The eight White House hopefuls charged out of the gate during a morning debate in Des Moines, Iowa, hosted by ABC’s “This Week,” individually making their cases as the best-equipped to lead the country.
“And can Senator Clinton … in part because of your experience, bring the country together and bring about the kind of change that all of you say the country needs?”
Mrs. Clinton, of New York, said it is “up to the voters to make these decisions.”
“I hope people will choose to be for me based on my experience, my qualifications and my plan for the future as to what I will do as president,” she said, lauding the entire Democratic field. “You don’t have to be against anybody. … You can choose who you’re for.”
She also defended her 2006 comments on ruling out nuclear-weapon use against Iran, saying the remarks were in response to a specific circumstance, and criticized Mr. Obama for giving hypothetical foreign-policy scenarios.
Mr. Obama, of Illinois, disagreed, saying his comments about targeting al Qaeda in Pakistan are no different than hers on Iran.
The other Democrats were also unwilling to say they think Mr. Obama is too inexperienced to be president, but made a point to take issue with his recent foreign-policy comments.
Sen. Christopher J. Dodd of Connecticut noted his own decades of public service, saying it is “critical” for voters to evaluate “experience, the background, the demonstrated success in dealing with both domestic and foreign policy.”
“You’re not going to have time in January of ‘09 to get ready for this job,” he said.
Mr. Obama joked that he’d prepared for the debate by riding the bumper cars at the Iowa State Fair. Later, he reminded voters of a clear distinction between himself, the former first lady and most of the other Democrats running — he spoke out against going into Iraq in October 2002 several months before the war started.
“Nobody had more experience than Donald Rumsfeld and Dick Cheney and many of the people on this stage that authorized this war,” he said. “It indicates how we get into trouble when we engage in the sort of conventional thinking that has become the habit in Washington.”
Former Sen. John Edwards of North Carolina, nearly tied for first place with Mrs. Clinton and Mr. Obama in the key early caucus state of Iowa, said he agrees hypotheticals on nuclear weapons are “not healthy.”
New Mexico Gov. Bill Richardson weighed in with one of the best laugh lines of the morning: “Senator Obama does represent change. Senator Clinton has experience. Change and experience — with me, you get both.”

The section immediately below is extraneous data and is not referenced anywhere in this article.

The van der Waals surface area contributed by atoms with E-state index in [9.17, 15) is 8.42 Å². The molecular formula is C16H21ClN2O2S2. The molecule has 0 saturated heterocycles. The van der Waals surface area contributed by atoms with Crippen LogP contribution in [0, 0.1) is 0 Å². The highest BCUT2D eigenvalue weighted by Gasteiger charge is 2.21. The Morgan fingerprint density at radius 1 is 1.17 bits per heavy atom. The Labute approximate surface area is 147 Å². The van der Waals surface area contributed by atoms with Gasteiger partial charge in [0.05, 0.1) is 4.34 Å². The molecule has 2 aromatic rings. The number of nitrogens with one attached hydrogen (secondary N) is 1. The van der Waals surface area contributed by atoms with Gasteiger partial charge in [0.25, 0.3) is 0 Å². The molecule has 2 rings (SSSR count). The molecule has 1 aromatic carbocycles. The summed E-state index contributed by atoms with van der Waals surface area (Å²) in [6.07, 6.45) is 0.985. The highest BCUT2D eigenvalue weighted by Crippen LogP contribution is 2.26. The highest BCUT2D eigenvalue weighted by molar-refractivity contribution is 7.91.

Mr. Obama positioned himself yesterday as the candidate who would bring the country together instead of having support in just the more liberal states, delivering a twist on Mrs. Clinton’s “I’m your girl” debate line from earlier this month.
“If you believe that part of the problem is the failed politics of Washington and the conventional thinking in Washington, if you’re tired of the backbiting and the scorekeeping and the special-interest-driven politics of Washington, if you want somebody who can bring the country together around a common purpose and rally us around a common destiny, then I’m your guy,” he said.
The candidates engaged on Iraq, sparring on how long it will take to withdraw troops and keying off Sen. Joseph R. Biden Jr.’s first television ad about the war.
The Delaware Democrat and chairman of the Foreign Affairs Committee is running an ad saying he is the only candidate telling the “hard truths” about how long it will take to leave Iraq. Mr. Edwards said the moderators were “trying to create a fight” over Iraq differences.
“Any Democratic president will end this war,” he said. “[T]he differences between all of us are very small compared to the differences between us and the Republican candidates, who, the best I can tell, are George Bush on steroids. They’re going to keep this war going as long as it can possibly go.”
Rep. Dennis J. Kucinich of Ohio reprised his campaign theme that Democrats lacked the courage to oppose the war when it was first authorized.
“We need a president … who’s been right from the start,” he said, “and one who has shown the judgment, the wisdom, and the maturity to take the right stand at the time that it counted most, when the American people needed someone to stand up.”
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